Word quickly spread and soon fifteen people were kneeling in the pouring rain praying the Rosary. They ranged in ages from six to seventy-five and even though they were soaked to the skin, not a drop of rain fell on the vision they were watching. Witnesses said the Blessed Mother stood erect with her eyes toward heaven and that she wore a large white cloak hanging in folds; on her head was a large gold crown.

Unlike the apparitions of Our Lady at Lourdes, La Salette, and Fatima where Our Lady spoke to the seers,  at Knock she remained silent. Nothing was said nor was a word spoken. Everyone present at the apparition saw the apparition and they all attested to the same thing about the unspoken word.

The next day a group of villagers went to the local priest and told him the story. He believed them and contacted the Bishop of Tuam. The Bishop set up a commission to interview the people who had witnessed the vision. The hierarchy was extremely doubtful that what they were hearing was true. They even considered the possibility that the local Protestant constable had orchestrated a hoax to make the Catholics look ridiculous.

The people, however, were not so skeptical, and pilgrimages to Knock began in 1880. Two years later none other than Archbishop John Joseph Lynch of Toronto, visited the site and claimed he had been healed by the Virgin of Knock. That was quite a lofty endorsement.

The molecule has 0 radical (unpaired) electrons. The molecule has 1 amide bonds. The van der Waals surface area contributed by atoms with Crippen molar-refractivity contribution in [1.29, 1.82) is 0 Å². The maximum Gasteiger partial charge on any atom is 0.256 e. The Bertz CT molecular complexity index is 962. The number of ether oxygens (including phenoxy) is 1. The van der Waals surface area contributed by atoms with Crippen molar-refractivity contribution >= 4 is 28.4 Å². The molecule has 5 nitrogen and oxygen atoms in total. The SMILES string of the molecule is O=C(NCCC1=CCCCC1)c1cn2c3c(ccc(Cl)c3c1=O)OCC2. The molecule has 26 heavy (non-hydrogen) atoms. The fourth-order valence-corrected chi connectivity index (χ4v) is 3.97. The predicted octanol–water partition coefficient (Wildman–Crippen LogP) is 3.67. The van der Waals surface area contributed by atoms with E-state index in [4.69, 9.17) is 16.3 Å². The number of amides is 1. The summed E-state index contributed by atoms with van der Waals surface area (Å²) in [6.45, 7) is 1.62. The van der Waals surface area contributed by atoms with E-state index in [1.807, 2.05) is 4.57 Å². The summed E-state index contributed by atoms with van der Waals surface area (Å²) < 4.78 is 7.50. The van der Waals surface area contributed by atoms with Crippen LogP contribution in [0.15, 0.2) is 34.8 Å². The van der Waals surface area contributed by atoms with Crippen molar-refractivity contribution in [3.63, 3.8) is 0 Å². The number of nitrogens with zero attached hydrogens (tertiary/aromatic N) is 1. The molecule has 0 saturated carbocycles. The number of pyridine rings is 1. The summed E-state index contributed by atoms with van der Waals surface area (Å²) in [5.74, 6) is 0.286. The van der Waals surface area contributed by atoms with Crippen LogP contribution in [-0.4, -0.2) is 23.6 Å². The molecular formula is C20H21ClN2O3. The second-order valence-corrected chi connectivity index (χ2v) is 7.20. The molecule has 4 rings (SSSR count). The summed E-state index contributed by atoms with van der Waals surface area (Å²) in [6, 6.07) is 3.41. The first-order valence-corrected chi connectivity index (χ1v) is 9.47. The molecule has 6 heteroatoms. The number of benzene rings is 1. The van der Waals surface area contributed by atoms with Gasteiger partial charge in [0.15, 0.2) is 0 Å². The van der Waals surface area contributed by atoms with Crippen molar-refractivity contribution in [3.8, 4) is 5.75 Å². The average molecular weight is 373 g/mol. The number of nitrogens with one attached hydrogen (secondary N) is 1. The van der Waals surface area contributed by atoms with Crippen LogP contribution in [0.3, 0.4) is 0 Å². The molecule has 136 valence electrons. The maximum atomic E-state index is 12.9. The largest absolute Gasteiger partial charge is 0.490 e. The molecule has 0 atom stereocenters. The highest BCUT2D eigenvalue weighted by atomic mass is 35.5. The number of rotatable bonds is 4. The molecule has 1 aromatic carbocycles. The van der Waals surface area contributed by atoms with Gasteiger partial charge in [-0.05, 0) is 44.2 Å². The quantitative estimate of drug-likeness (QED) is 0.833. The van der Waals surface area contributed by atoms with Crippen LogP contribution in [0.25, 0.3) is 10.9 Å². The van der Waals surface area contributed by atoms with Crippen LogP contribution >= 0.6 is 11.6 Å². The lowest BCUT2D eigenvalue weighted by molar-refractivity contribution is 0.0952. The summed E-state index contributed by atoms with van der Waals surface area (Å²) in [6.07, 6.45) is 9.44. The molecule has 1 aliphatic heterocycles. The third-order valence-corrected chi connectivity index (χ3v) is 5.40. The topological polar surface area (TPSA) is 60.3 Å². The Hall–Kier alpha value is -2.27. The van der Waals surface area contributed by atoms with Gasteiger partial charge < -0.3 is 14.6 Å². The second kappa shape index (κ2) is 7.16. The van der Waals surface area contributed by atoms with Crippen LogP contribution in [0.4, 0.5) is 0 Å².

Most of the witnesses passed on but Mary Byrne married and raised six children while living her entire life in Knock. Interviewed again in 1936, when she was eighty-six, her account was the same as it was back in 1879.

The appearance of Our Lady, St. Joseph and St. John,  at Knock, transformed the quiet village as thousands now came to commemorate the vision and ask for healing from Our Lady. In 1976 a new church, Our Lady Queen of Ireland, was erected and it holds more than two thousand people. It needs to be enlarged as more than a half-million visitors come to Knock each year.

Inquiries set up by the local Bishop, and the Catholic hierarchy in Ireland formally approved the apparitions as worthy of devotion and Pope St. John Paul II, sealed it all when upon his visit in 1979, he called his stop the ultimate goal of his pastoral visit to Ireland.

Our Lady of Knock, pray for us.